Nav: Home

Does the sex of a cell matter in research?

June 06, 2017

Over the last decade, many drugs that have been pulled from the market due to toxicity were withdrawn because they affected women more than men. It turns out, the studies that brought the drugs to market were designed using only male cells and animal models, a common flaw a Tulane endocrinologist is working to help correct.

"We really need to study both sexes," says Dr. Franck Mauvais-Jarvis, a leading voice in the debate to bring sex parity to pre-clinical research. "The focus on a single sex threatens to limit the impact of research findings as results may be relevant to only half of the population."

Mauvais-Jarvis, a professor of endocrinology at Tulane University School of Medicine, is the lead author of a newly ">published article in the journal Cell Metabolism to help scientists who study obesity, diabetes or other metabolic diseases better account for inherent sex differences in research.

While the National Institutes of Health recently mandated researchers consider sex as a biological variable by including both sexes in pre-clinical research, there is little guidance in designing studies to fully consider sex differences in underlying biological mechanisms. The article outlines the causes of sex differences in research models and the methods for investigators to account for these factors.

Mauvais-Jarvis' goal is to help investigators better understand that sex differences are not simply a superficial aspect of research that only account for different sets of hormones. He maintains that male and female are two different biological systems.

"Sex differences are at the core of the mechanism for biological traits and disease," Mauvais-Jarvis says. "We believe that the incorporation of appropriately designed studies on sex differences in metabolism and other fields will accelerate discovery and enhance our ability to treat disease. This is the fundamental basis of precision medicine"
-end-
The article is co-authored by Drs. Arthur Arnold and Karen Reue, two experts in the genetics of sex differences at the University of California, Los Angeles.

Tulane University

Related Diabetes Articles:

The role of vitamin A in diabetes
There has been no known link between diabetes and vitamin A -- until now.
Can continuous glucose monitoring improve diabetes control in patients with type 1 diabetes who inject insulin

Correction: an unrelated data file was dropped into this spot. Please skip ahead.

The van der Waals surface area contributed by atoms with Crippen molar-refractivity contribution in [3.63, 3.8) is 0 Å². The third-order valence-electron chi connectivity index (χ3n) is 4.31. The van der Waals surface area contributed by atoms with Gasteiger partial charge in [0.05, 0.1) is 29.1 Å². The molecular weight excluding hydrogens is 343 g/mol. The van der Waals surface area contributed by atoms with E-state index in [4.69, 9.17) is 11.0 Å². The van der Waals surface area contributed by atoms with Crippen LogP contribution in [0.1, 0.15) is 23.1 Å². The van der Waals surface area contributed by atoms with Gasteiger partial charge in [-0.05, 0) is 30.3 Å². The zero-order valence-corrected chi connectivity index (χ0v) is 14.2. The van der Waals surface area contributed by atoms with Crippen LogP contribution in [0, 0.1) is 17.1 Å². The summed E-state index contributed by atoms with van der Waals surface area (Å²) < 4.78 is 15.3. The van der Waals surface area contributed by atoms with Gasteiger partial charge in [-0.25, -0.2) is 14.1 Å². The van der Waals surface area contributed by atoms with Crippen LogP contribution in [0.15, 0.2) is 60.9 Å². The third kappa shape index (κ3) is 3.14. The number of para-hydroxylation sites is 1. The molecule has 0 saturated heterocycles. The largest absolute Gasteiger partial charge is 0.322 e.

Two studies in the Jan. 24/31 issue of JAMA find that use of a sensor implanted under the skin that continuously monitors glucose levels resulted in improved levels in patients with type 1 diabetes who inject insulin multiple times a day, compared to conventional treatment.
Complications of type 2 diabetes affect quality of life, care can lead to diabetes burnout
T2D Lifestyle, a national survey by Health Union of more than 400 individuals experiencing type 2 diabetes (T2D), reveals that patients not only struggle with commonly understood complications, but also numerous lesser known ones that people do not associate with diabetes.
Type 2 diabetes and obesity -- what do we really know?
Social and economic factors have led to a dramatic rise in type 2 diabetes and obesity around the world.
A better way to predict diabetes
An international team of researchers has discovered a simple, accurate new way to predict which women with gestational diabetes will develop type 2 diabetes after delivery.
More Diabetes News and Diabetes Current Events

Best Science Podcasts 2019

We have hand picked the best science podcasts for 2019. Sit back and enjoy new science podcasts updated daily from your favorite science news services and scientists.
Now Playing: TED Radio Hour

Teaching For Better Humans
More than test scores or good grades — what do kids need to prepare them for the future? This hour, guest host Manoush Zomorodi and TED speakers explore how to help children grow into better humans, in and out of the classroom. Guests include educators Olympia Della Flora and Liz Kleinrock, psychologist Thomas Curran, and writer Jacqueline Woodson.
Now Playing: Science for the People

#534 Bacteria are Coming for Your OJ
What makes breakfast, breakfast? Well, according to every movie and TV show we've ever seen, a big glass of orange juice is basically required. But our morning grapefruit might be in danger. Why? Citrus greening, a bacteria carried by a bug, has infected 90% of the citrus groves in Florida. It's coming for your OJ. We'll talk with University of Maryland plant virologist Anne Simon about ways to stop the citrus killer, and with science writer and journalist Maryn McKenna about why throwing antibiotics at the problem is probably not the solution. Related links: A Review of the Citrus Greening...